#6 Aug 10th, 2005, 21:07
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#6
machadinha, thanks for the bump

Since I originally came up with this plan I have been reading everything I lay my hands on. The most interesting reading was some day-to-day journals, which really pointed out the differences in Indian life and what it means to travel in India.

Everybody has a different traveling style, different version of adventure and different likes and dislike, none are right or wrong except to the person living the experience. Ironically, I travel to remote wilderness places and generally avoid people, Thanks to ya'lls help I now understand the reasoning why camping would be difficult, at least unless you wanted to see even more people which would be kinda at odds with the original reason,This means I will be at home in the Himilayas and a lost soul in the rest of India. After reading about India I had decided to get to the mountains quick and then I could decide how much time I was willing to spend in the rest of India after I had aclimated myself to Indian ways because whether I like it or hate it, it's the experience that counts. And India is obviously an experience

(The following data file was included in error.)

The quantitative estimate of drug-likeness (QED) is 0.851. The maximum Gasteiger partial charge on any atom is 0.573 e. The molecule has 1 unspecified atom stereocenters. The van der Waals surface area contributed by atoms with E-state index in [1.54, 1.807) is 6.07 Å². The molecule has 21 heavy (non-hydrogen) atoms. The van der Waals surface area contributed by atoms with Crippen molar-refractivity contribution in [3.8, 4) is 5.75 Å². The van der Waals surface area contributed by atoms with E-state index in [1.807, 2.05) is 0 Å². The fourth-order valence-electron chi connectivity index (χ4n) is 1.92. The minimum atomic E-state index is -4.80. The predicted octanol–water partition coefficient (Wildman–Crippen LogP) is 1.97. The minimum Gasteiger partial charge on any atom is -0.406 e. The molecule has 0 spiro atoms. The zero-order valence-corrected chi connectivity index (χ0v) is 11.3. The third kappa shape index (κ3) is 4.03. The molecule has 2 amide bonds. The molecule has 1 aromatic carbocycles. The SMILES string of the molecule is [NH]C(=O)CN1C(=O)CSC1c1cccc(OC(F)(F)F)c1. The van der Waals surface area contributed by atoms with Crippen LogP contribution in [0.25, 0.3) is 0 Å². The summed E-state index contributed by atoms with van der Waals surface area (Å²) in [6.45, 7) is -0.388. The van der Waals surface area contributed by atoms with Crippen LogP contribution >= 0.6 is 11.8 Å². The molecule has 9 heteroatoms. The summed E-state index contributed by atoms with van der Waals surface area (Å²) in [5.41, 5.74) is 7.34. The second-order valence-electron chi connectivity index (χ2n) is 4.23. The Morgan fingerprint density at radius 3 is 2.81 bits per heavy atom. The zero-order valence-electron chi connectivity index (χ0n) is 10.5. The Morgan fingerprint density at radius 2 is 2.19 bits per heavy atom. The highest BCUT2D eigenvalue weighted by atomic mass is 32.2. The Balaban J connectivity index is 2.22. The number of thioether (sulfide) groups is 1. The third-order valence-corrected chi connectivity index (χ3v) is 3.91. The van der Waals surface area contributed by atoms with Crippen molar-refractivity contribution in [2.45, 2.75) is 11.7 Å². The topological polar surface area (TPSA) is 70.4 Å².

But now trouble has erupted again in Nepal, which would have been my first destination. With winter closing in fast all I can do is monitor the situation and see what shakes.

-m2-, love the pictures especially the small lake, btw every journal I read gives time to fixing the Enfield, I'm not a bad bike mechanic, but I'm not a good mechanic either, at least until after I get over the original frustration and desire to set my trusty steed on fire. So if I go on a bullet, I may need to keep matches inaccessable